We present novel findings that are relevant to the incorporation of telestroke training into vascular neurology fellowships. We found that telestroke consultants with less experience do not triage as many cases by phone and are less likely to administer tPA on camera, suggesting their use of telemedicine is not optimized. This supports the concept of formalized didactic and experiential telestroke training during vascular neurology fellowship.

Data Availability

Upon reasonable request, the data will be made available by contacting the University of Utah Stroke Center.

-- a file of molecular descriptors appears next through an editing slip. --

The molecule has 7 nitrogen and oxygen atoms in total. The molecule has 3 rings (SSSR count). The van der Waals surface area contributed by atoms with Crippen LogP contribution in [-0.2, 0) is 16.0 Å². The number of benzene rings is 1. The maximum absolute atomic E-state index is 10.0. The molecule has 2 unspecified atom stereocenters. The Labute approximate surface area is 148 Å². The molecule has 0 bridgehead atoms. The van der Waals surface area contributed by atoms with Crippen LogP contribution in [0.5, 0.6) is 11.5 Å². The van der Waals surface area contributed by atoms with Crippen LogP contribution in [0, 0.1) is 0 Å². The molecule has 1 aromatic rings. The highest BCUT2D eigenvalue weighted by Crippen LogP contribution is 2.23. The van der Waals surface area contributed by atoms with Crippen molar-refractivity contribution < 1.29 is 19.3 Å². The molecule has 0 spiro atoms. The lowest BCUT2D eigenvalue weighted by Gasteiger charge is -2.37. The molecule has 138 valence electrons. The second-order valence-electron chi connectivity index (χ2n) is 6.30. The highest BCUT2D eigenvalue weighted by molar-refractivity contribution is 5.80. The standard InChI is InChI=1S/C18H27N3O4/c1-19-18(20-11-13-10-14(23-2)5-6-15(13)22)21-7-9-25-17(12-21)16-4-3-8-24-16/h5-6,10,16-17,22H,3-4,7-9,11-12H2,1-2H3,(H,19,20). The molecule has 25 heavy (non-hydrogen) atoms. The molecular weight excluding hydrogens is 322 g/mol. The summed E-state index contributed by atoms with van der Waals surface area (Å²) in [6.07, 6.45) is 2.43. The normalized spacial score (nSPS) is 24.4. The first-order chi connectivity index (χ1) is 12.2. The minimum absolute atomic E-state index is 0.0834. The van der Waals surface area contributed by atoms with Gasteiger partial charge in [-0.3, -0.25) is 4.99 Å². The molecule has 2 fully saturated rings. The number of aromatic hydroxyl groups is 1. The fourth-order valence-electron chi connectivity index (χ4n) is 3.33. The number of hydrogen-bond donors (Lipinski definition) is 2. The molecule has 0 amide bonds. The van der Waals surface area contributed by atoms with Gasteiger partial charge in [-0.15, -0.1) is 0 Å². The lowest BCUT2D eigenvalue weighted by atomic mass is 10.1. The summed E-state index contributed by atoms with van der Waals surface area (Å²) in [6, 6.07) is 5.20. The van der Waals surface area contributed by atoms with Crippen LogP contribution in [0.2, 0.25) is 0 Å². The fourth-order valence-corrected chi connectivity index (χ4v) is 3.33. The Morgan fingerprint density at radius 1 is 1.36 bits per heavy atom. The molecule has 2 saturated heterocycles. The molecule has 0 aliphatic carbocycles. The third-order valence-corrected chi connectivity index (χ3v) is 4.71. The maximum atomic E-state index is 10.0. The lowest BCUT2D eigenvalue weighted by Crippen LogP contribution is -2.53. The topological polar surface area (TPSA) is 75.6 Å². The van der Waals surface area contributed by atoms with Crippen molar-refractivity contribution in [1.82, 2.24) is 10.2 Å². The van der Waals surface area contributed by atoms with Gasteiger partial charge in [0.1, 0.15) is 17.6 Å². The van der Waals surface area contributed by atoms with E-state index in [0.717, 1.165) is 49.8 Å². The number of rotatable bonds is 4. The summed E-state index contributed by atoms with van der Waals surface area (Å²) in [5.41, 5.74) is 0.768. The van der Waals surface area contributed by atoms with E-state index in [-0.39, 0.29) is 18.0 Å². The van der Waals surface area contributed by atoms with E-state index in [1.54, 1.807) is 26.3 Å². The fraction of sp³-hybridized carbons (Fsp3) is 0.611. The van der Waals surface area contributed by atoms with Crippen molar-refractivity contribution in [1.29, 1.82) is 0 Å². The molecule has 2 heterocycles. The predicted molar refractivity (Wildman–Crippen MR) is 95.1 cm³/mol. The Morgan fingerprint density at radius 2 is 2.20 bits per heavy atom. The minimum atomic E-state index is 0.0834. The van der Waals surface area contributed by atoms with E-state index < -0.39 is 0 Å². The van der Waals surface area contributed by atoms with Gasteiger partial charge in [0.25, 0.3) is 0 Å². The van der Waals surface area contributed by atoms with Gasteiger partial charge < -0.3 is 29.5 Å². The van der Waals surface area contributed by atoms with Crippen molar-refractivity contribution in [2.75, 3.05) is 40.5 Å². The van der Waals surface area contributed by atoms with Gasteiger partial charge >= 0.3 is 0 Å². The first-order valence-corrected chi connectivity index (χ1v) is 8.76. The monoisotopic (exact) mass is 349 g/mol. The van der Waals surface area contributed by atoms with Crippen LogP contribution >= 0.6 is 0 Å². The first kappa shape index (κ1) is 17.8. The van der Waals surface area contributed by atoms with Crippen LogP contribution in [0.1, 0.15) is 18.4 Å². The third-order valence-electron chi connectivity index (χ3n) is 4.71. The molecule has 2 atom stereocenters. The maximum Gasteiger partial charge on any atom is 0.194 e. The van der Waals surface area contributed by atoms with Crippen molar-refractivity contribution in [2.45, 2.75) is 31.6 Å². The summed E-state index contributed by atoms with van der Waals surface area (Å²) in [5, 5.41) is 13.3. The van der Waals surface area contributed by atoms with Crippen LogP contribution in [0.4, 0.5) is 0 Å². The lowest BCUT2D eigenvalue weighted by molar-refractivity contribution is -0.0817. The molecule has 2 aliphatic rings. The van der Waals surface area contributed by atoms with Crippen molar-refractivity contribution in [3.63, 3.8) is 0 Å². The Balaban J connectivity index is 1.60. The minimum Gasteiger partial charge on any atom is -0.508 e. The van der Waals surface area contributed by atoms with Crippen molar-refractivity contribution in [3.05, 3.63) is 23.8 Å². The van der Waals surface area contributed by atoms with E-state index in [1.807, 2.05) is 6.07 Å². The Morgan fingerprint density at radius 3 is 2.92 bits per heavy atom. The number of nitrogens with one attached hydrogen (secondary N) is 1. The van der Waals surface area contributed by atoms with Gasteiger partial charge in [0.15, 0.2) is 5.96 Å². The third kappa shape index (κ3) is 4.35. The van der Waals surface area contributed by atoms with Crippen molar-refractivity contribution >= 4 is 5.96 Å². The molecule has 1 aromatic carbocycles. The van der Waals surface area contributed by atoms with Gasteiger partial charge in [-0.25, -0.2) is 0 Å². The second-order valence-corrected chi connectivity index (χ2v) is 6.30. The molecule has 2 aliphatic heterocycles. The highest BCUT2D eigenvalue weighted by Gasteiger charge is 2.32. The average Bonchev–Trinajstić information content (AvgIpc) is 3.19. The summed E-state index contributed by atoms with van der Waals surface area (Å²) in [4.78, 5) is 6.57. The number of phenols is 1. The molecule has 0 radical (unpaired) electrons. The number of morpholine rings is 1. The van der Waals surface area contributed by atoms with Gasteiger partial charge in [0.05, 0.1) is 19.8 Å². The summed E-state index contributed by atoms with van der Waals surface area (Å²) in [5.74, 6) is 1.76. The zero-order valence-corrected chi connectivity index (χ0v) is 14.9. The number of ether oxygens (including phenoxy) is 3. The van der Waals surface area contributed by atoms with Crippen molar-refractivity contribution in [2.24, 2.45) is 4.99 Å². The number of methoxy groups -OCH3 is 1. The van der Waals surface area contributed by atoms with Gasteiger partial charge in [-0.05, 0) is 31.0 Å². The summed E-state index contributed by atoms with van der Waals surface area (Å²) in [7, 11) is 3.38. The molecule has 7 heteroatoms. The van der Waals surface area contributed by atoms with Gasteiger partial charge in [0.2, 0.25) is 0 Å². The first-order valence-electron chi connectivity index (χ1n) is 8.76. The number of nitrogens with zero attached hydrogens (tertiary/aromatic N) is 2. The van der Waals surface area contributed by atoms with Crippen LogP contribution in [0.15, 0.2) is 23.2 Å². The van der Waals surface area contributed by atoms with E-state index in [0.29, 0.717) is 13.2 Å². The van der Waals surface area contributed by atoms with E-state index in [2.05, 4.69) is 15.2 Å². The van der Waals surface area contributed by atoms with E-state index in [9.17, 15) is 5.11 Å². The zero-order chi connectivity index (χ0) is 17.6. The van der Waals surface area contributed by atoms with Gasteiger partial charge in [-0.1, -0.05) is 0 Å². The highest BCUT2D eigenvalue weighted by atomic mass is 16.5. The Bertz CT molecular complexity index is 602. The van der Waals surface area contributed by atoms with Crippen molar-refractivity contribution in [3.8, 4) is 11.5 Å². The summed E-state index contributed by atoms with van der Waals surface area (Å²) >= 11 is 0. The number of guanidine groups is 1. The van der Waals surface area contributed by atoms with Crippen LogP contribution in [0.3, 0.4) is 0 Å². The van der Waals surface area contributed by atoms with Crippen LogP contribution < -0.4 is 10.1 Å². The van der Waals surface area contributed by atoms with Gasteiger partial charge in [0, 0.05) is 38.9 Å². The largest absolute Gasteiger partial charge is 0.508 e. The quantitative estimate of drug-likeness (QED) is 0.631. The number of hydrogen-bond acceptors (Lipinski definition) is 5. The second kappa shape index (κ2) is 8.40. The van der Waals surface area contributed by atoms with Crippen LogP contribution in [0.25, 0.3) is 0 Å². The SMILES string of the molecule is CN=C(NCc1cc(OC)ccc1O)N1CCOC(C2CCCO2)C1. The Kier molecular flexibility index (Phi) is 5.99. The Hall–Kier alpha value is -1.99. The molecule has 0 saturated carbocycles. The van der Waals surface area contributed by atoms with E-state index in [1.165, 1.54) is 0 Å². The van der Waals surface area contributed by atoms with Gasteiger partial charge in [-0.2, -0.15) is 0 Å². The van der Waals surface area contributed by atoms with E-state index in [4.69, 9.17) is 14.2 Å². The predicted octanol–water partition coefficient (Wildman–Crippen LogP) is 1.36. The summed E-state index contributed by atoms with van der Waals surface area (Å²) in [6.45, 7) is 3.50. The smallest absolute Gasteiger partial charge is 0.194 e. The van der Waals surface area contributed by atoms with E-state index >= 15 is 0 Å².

Conflicts of Interest

The authors declare that they have no conflicts of interest.

Authors’ Contributions

Dr. de Havenon, Dr. Chauhan and Dr. Chung – study concept and design and analysis. Dr. Chauhan, Mrs. Smith, and Mr. Taylor – acquisition of data. Dr. Majersik – critical revision of the manuscript.

Funding

Dr. de Havenon is supported by NIH-NINDS grant number K23NS105924.